I’m now HubSpot Certified

Geoff Campbell HubSpot Certified

So I just wanted to share that after reviewing inbound marketing (and specifically how HubSpot’s inbound methodology informs how you should use their software), I recently became HubSpot Certified. As more and more industries realize the effectiveness of inbound marketing, non-academic credentials like software-specific certifications are growing in number and (sometimes,) in value. HubSpot’s exam and practicum approach to certifications makes it more substantial in my mind, at least. I’m not a guru or rockstar at anything (and feel nauseous when anyone refers to me as one). The FAQ section makes it clear what its certificates are not:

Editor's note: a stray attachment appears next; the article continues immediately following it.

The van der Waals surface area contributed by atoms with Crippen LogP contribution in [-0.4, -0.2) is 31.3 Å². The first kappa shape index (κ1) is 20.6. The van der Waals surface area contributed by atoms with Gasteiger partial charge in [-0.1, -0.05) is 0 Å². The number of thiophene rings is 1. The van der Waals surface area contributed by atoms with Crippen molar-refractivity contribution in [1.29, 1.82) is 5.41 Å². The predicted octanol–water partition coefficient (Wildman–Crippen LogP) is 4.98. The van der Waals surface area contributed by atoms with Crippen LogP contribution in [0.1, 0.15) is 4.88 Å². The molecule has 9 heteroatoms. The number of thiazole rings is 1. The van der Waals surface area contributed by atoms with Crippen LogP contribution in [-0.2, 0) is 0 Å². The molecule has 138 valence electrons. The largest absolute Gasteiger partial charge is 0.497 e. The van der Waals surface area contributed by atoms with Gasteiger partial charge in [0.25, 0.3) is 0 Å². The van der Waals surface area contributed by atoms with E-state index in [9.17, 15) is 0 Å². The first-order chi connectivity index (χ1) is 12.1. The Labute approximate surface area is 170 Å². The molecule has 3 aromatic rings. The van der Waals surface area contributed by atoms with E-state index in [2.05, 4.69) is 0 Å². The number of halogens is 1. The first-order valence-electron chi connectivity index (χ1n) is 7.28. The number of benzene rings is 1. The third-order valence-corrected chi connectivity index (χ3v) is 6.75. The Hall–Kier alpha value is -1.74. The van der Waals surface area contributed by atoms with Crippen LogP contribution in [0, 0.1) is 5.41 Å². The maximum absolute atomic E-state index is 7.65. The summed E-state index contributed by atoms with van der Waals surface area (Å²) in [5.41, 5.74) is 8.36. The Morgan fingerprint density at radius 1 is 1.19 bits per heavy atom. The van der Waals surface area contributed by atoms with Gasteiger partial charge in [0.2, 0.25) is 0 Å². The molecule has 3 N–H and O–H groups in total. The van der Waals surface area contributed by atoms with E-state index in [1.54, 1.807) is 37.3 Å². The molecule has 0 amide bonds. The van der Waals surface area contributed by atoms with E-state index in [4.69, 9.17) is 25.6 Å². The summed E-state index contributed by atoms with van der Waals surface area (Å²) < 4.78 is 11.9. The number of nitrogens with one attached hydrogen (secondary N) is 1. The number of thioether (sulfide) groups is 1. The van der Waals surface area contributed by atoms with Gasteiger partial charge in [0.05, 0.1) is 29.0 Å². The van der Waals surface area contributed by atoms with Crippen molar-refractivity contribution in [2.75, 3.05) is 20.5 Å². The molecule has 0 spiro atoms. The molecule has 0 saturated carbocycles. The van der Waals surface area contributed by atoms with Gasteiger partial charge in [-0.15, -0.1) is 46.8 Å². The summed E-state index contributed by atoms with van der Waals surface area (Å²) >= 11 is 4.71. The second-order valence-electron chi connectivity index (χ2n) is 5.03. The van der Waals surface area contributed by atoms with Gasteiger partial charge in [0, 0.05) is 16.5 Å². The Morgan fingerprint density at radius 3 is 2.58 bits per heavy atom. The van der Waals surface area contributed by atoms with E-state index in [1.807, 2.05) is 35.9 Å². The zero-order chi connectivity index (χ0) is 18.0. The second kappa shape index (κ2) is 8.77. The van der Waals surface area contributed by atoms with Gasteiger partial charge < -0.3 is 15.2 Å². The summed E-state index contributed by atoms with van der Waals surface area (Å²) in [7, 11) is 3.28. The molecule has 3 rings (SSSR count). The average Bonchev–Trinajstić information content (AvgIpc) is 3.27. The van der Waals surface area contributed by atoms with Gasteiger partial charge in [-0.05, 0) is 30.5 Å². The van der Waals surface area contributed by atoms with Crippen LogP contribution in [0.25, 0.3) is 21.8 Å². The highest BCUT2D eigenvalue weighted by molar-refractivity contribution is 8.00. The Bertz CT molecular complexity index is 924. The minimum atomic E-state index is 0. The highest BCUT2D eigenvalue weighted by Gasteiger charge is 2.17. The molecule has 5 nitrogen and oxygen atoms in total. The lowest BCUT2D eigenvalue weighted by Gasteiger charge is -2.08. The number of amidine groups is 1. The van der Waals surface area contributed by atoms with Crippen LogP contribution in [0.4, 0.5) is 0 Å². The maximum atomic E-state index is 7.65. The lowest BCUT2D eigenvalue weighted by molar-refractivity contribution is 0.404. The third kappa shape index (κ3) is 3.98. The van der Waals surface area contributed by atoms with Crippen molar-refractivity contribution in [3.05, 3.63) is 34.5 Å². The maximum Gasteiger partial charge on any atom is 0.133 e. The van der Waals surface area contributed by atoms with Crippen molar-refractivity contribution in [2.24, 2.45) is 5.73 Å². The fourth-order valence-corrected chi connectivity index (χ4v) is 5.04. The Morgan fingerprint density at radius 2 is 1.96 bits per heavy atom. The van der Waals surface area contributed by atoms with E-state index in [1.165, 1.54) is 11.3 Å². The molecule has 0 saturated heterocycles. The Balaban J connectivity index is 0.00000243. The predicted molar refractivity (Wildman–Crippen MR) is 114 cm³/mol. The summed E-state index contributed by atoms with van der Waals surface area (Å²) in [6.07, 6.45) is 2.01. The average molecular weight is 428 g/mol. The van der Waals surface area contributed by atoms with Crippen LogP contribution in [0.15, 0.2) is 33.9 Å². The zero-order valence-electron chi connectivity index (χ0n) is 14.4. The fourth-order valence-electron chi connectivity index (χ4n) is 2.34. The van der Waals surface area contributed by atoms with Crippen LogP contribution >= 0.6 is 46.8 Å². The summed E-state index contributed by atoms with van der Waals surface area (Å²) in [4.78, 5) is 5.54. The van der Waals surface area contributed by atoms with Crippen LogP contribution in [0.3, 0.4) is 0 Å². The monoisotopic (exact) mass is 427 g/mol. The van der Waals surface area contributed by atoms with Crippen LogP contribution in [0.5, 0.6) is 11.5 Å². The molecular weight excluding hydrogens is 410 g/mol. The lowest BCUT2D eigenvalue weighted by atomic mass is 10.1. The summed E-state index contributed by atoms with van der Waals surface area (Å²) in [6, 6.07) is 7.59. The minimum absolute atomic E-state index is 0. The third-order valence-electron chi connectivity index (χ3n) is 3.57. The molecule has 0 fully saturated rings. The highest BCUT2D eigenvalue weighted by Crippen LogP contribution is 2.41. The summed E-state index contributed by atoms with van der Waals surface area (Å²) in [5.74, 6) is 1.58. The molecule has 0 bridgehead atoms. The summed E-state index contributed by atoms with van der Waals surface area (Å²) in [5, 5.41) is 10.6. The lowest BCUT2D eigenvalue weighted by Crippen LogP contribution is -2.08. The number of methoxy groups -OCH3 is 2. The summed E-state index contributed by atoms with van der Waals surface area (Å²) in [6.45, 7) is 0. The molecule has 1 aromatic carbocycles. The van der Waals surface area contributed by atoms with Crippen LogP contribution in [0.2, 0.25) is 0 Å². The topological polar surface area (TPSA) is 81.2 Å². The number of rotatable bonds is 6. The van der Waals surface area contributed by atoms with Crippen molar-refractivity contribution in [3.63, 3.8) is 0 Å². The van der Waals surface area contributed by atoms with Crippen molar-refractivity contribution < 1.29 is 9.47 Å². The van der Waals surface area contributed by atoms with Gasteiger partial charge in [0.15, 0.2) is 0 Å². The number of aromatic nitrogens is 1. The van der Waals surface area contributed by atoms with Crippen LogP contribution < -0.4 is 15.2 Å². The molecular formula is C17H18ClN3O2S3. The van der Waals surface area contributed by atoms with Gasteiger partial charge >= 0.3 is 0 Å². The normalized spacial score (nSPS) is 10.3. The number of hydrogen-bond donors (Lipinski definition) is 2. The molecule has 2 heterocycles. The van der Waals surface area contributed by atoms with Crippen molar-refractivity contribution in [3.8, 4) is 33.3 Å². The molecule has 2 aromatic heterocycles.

“Does being “Certified” or holding a badge mean someone knows how to do great marketing, be an awesome agency, create great web design, etc.?”

Nope

That’s pretty clear. It’s important to know what these certificates mean and don’t mean.

“When a person becomes HubSpot certified, they’ve passed the test which demonstrates inbound knowledge, along with a practicum which demonstrates their ability to use the HubSpot software to do inbound marketing to see results.” That’s pretty clear. That knowledge and demonstrated ability are necessary but not sufficient prerequisites to a higher level of performance. Does that mean companies should only hire people already certified in a tool for a position that requires it? No. But everything else equal, it could break a tie.

One reason I think this certification has some merit is that having another human review and ensure you know how to use the tool sets it apart from other test-only certifications. Here’s a list of the practicum requirements. As you can see, passing the test doesn’t make you amazing, it just means you know how the software works because you’ve used it before.